The quasi-completion of the Arabidopsis genome sequence has provided an extremely important resource for plant biologists and scientists interested in comparative genomics. However, experimental proof of the function of less than 10% of the predicted 28000 genes has been obtained so far. High-throughput methods for determining gene function are therefore crucial to rapid progress. Reverse genetics approaches based on targeted disruption of gene expression are powerful tools towards this goal. Several labs have demonstrated that it is possible to artificially trigger post-transcriptional gene-silencing (PTGS) by "RNA interference" (RNAi), the production of double strand RNAs by a carefully designed transgene, the most efficient RNAs being the "hairpin" type (hpRNA).
To create a gene encoding such a hairpin RNA, one first has to identify a short region of the target transcript that does not contain significant sequence similarity to other transcripts in the cell (to avoid cross-silencing). The first objective of AGRIKOLA is therefore to clone gene-specific tags (GSTs, 150-600bp long) for as many of the 25000+ Arabidopsis genes as possible. The second necessary step for constructing a gene capable of expressing hairpin RNA is to clone the GSTs on both sides of the intron spacer in inverted orientation. By conventional methods, this is tricky, time-consuming and difficult to adapt to high-throughput protocols. Therefore the second objective of this project is to use high-throughput recombinational cloning techniques to transfer each of the c. 25000 GSTs to an hpRNA vector. Once these first two objectives have been reached, we shall have constructed a set of plasmids each carrying a gene construct capable of specifically silencing one particular Arabidopsis gene.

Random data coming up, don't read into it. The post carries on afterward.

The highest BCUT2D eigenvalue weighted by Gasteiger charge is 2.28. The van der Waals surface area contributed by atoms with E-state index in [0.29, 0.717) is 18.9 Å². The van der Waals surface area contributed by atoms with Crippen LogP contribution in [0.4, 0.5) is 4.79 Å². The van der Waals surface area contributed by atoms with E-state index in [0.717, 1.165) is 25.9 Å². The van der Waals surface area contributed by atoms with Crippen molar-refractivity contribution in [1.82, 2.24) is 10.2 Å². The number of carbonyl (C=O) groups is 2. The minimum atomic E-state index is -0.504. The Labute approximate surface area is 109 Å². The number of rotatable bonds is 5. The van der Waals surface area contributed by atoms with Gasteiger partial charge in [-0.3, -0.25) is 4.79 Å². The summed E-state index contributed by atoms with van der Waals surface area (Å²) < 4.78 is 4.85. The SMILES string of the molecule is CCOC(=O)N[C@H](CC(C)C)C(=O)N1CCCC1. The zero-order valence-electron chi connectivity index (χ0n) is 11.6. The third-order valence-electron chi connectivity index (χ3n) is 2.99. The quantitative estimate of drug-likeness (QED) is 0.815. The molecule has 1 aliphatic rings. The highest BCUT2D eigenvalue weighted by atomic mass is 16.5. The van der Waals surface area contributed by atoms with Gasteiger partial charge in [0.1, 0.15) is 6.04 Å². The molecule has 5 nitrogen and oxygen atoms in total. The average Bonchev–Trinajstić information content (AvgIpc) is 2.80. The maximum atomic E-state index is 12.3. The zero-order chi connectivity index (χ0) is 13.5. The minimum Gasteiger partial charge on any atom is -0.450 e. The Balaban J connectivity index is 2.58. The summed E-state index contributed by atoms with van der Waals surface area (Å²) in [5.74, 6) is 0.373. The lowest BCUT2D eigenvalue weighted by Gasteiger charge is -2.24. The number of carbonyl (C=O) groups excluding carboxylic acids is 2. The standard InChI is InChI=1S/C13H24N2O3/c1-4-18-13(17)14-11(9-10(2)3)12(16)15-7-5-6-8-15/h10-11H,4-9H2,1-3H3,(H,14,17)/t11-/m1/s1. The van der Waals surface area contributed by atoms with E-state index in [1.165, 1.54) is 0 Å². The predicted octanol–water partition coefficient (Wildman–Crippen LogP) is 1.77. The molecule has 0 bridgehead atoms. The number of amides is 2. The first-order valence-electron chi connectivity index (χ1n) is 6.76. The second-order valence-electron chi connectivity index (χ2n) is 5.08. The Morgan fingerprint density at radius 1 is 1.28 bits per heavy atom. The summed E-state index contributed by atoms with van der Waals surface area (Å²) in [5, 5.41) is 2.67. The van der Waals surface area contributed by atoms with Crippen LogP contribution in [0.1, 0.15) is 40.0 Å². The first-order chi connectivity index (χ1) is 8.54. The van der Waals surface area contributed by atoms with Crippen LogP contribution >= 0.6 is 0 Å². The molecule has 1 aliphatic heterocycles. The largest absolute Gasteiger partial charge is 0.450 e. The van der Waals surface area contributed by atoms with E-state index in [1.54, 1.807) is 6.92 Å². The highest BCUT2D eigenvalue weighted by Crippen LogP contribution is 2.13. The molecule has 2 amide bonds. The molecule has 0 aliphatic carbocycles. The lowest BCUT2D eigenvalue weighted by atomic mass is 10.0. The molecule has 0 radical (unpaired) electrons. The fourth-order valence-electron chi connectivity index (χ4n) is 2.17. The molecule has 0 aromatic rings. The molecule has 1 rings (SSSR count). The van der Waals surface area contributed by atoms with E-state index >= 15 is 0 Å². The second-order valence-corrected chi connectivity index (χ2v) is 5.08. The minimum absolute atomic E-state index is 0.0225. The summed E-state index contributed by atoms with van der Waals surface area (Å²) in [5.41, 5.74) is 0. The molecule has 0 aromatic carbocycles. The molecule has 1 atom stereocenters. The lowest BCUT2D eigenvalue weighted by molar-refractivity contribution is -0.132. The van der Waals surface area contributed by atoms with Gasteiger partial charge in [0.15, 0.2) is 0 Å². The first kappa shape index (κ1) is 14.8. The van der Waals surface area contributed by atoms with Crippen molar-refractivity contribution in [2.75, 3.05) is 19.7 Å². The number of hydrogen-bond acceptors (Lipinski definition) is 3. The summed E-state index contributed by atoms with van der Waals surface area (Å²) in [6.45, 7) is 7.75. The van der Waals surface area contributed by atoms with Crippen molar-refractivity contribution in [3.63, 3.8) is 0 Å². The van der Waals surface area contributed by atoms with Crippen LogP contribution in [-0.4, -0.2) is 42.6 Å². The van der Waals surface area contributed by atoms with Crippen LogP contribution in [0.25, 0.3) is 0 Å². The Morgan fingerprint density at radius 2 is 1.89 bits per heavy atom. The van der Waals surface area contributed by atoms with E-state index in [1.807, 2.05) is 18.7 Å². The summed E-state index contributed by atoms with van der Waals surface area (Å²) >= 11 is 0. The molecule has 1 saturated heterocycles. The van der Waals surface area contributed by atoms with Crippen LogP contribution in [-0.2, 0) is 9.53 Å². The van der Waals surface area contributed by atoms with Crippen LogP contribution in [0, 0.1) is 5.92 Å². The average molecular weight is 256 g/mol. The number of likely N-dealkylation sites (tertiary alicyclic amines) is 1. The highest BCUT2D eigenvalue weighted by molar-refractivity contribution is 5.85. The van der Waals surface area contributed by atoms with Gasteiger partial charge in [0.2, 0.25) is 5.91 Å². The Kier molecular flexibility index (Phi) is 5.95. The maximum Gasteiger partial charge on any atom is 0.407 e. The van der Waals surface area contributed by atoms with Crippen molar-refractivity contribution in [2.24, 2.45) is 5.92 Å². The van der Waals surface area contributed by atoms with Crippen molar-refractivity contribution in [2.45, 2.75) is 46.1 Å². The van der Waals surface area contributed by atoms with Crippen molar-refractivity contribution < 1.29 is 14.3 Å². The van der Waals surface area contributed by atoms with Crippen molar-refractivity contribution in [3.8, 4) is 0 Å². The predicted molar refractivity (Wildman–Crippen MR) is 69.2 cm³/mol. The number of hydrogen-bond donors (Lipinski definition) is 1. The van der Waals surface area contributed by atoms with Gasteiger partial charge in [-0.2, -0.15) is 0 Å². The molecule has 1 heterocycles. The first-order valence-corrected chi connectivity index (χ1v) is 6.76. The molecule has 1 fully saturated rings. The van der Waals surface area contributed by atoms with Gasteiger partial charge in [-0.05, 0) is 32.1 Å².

Some genes are essential for cell survival or are required for growth. Such genes are difficult to analyse by insertion mutagenesis or silencing as loss of expression is lethal. Hence the next objective is to create a second-generation hpRNA vector whose expression can be controlled such that gene-silencing is only triggered when required. This vector will greatly facilitate the analysis of genes whose mutation is lethal or leads to a very severe phenotype. The c. 25000 GSTs will be transferred to this inducible vector. Again, once this second pair of objectives has been achieved, we shall have constructed a set of plasmids each capable of specifically silencing one particular Arabidopsis gene, but on this occasion the silencing can be controlled at will. The two sets of plasmids will be made available to the scientific community via the Nottingham Arabidopsis Stock Centre.
Although sufficient is known about RNAi and gene-silencing to be sure that the approach described here should be generally effective, no large-scale systematic attempts to carry out gene-silencing have yet been undertaken in plants. Therefore we intend to examine the effects of expressing RNAi in Arabidopsis on a large scale. We will transform 4000 constitutive hpRNA clones covering chosen genes for which GSTs can be designed into Arabidopsis and examine the resulting phenotypes at a basic visual level. This effort should reveal useful information on the efficacy of this approach and the types of phenotypes that can be obtained, including the proportion of clones which generate severe or lethal phenotypes. More detailed analysis would be useful, but is inconceivable on a systematic scale within the project given the number of lines that we propose to generate. We will however analyse in detail 150-200 selected transformed lines silenced for genes of particular interest. We will analyse the efficacy, stability and specificity of the gene-silencing produced. We will compare the level of the silencing triggered by constitutive and inducible hpRNA constructs carrying the same GSTs and introduced in independent transformed lines. These experiments will help identify the function of important Arabidopsis genes for which mutants are not currently available.